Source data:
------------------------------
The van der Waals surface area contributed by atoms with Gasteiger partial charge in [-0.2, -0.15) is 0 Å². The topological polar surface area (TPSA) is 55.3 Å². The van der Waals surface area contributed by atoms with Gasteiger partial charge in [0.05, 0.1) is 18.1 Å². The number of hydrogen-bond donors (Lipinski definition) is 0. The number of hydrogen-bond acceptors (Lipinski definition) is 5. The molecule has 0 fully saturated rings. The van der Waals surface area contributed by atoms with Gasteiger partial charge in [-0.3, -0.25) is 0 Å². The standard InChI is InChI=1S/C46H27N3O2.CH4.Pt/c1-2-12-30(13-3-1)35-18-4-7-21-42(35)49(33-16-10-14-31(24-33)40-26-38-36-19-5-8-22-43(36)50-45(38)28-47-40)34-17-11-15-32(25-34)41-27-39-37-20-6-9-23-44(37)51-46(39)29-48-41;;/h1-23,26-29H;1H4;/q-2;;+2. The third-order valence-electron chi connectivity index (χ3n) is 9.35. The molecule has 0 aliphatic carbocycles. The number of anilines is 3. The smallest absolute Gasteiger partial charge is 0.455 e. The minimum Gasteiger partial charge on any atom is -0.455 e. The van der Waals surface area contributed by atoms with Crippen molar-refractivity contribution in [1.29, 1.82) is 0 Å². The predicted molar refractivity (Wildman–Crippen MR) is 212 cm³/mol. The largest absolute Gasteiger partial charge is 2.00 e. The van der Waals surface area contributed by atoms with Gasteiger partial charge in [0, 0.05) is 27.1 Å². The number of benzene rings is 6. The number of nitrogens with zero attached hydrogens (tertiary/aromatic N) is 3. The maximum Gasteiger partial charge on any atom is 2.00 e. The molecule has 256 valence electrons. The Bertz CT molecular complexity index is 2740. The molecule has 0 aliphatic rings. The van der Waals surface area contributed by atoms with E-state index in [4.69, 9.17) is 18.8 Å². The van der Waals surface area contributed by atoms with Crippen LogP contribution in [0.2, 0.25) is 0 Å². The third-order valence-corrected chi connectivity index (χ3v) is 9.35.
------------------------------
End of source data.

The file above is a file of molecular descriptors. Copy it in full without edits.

The van der Waals surface area contributed by atoms with Gasteiger partial charge in [-0.2, -0.15) is 0 Å². The topological polar surface area (TPSA) is 55.3 Å². The van der Waals surface area contributed by atoms with Gasteiger partial charge in [0.05, 0.1) is 18.1 Å². The number of hydrogen-bond donors (Lipinski definition) is 0. The number of hydrogen-bond acceptors (Lipinski definition) is 5. The molecule has 0 fully saturated rings. The van der Waals surface area contributed by atoms with Gasteiger partial charge in [-0.3, -0.25) is 0 Å². The standard InChI is InChI=1S/C46H27N3O2.CH4.Pt/c1-2-12-30(13-3-1)35-18-4-7-21-42(35)49(33-16-10-14-31(24-33)40-26-38-36-19-5-8-22-43(36)50-45(38)28-47-40)34-17-11-15-32(25-34)41-27-39-37-20-6-9-23-44(37)51-46(39)29-48-41;;/h1-23,26-29H;1H4;/q-2;;+2. The third-order valence-electron chi connectivity index (χ3n) is 9.35. The molecule has 0 aliphatic carbocycles. The number of anilines is 3. The smallest absolute Gasteiger partial charge is 0.455 e. The minimum Gasteiger partial charge on any atom is -0.455 e. The van der Waals surface area contributed by atoms with Crippen molar-refractivity contribution in [1.29, 1.82) is 0 Å². The predicted molar refractivity (Wildman–Crippen MR) is 212 cm³/mol. The largest absolute Gasteiger partial charge is 2.00 e. The van der Waals surface area contributed by atoms with Gasteiger partial charge in [0, 0.05) is 27.1 Å². The number of benzene rings is 6. The number of nitrogens with zero attached hydrogens (tertiary/aromatic N) is 3. The maximum Gasteiger partial charge on any atom is 2.00 e. The molecule has 256 valence electrons. The Bertz CT molecular complexity index is 2740. The molecule has 0 aliphatic rings. The van der Waals surface area contributed by atoms with E-state index in [4.69, 9.17) is 18.8 Å². The van der Waals surface area contributed by atoms with Crippen LogP contribution in [0.2, 0.25) is 0 Å². The third-order valence-corrected chi connectivity index (χ3v) is 9.35.